Spatiotemporal analysis of air pollution and asthma patient visits in Taipei, Taiwan
Published Date:May 07 2009
Source:Int J Health Geogr. 2009; 8:26.
Buffer analyses have shown that air pollution is associated with an increased incidence of asthma, but little is known about how air pollutants affect health outside a defined buffer. The aim of this study was to better understand how air pollutants affect asthma patient visits in a metropolitan area. The study used an integrated spatial and temporal approach that included the Kriging method and the Generalized Additive Model (GAM).
We analyzed daily outpatient and emergency visit data from the Taiwan Bureau of National Health Insurance and air pollution data from the Taiwan Environmental Protection Administration during 2000–2002. In general, children (aged 0–15 years) had the highest number of total asthma visits. Seasonal changes of PM10, NO2, O3 and SO2 were evident. However, SO2 showed a positive correlation with the dew point (r = 0.17, p < 0.01) and temperature (r = 0.22, p < 0.01). Among the four pollutants studied, the elevation of NO2 concentration had the highest impact on asthma outpatient visits on the day that a 10% increase of concentration caused the asthma outpatient visit rate to increase by 0.30% (95% CI: 0.16%~0.45%) in the four pollutant model. For emergency visits, the elevation of PM10 concentration, which occurred two days before the visits, had the most significant influence on this type of patient visit with an increase of 0.14% (95% CI: 0.01%~0.28%) in the four pollutants model. The impact on the emergency visit rate was non-significant two days following exposure to the other three air pollutants.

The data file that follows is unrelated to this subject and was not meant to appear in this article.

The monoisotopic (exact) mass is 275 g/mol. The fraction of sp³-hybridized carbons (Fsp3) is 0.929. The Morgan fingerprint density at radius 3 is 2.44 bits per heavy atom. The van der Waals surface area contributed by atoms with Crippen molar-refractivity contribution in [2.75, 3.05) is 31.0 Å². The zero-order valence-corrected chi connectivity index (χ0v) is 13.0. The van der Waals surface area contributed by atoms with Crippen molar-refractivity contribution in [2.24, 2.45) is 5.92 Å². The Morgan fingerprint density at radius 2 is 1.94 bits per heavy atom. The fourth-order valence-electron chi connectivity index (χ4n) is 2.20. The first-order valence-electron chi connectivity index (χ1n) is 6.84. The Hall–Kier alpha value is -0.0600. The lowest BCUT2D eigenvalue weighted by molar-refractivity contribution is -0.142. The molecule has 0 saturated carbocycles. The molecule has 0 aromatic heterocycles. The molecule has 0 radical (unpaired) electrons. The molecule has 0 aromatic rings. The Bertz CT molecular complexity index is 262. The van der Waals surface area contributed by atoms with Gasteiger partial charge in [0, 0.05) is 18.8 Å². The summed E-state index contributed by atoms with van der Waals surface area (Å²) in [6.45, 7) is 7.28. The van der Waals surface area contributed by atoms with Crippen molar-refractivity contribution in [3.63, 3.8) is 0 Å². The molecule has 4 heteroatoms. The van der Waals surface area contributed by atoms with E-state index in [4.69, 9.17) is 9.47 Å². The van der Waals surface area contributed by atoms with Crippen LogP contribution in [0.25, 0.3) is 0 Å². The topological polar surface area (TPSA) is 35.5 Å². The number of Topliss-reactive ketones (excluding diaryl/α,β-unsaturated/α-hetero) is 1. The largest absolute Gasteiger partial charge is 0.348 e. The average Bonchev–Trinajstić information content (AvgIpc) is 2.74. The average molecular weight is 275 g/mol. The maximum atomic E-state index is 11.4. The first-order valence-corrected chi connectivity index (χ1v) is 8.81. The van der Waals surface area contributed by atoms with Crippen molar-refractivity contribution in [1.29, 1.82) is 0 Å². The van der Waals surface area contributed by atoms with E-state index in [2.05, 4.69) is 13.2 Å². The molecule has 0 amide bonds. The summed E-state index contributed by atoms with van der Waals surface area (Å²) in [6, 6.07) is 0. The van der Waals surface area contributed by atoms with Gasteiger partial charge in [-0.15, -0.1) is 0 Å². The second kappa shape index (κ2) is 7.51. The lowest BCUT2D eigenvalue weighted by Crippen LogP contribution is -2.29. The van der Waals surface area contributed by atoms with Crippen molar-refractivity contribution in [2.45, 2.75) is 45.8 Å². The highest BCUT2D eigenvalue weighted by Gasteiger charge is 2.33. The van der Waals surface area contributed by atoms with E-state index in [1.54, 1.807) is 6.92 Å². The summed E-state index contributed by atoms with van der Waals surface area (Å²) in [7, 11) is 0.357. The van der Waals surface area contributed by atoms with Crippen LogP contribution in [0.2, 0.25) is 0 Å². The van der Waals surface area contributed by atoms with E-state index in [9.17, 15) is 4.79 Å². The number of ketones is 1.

This preliminary study demonstrates the feasibility of an integrated spatial and temporal approach to assess the impact of air pollution on asthma patient visits. The results of this study provide a better understanding of the correlation of air pollution with asthma patient visits and demonstrate that NO2 and PM10 might have a positive impact on outpatient and emergency settings respectively. Future research is required to validate robust spatiotemporal patterns and trends.
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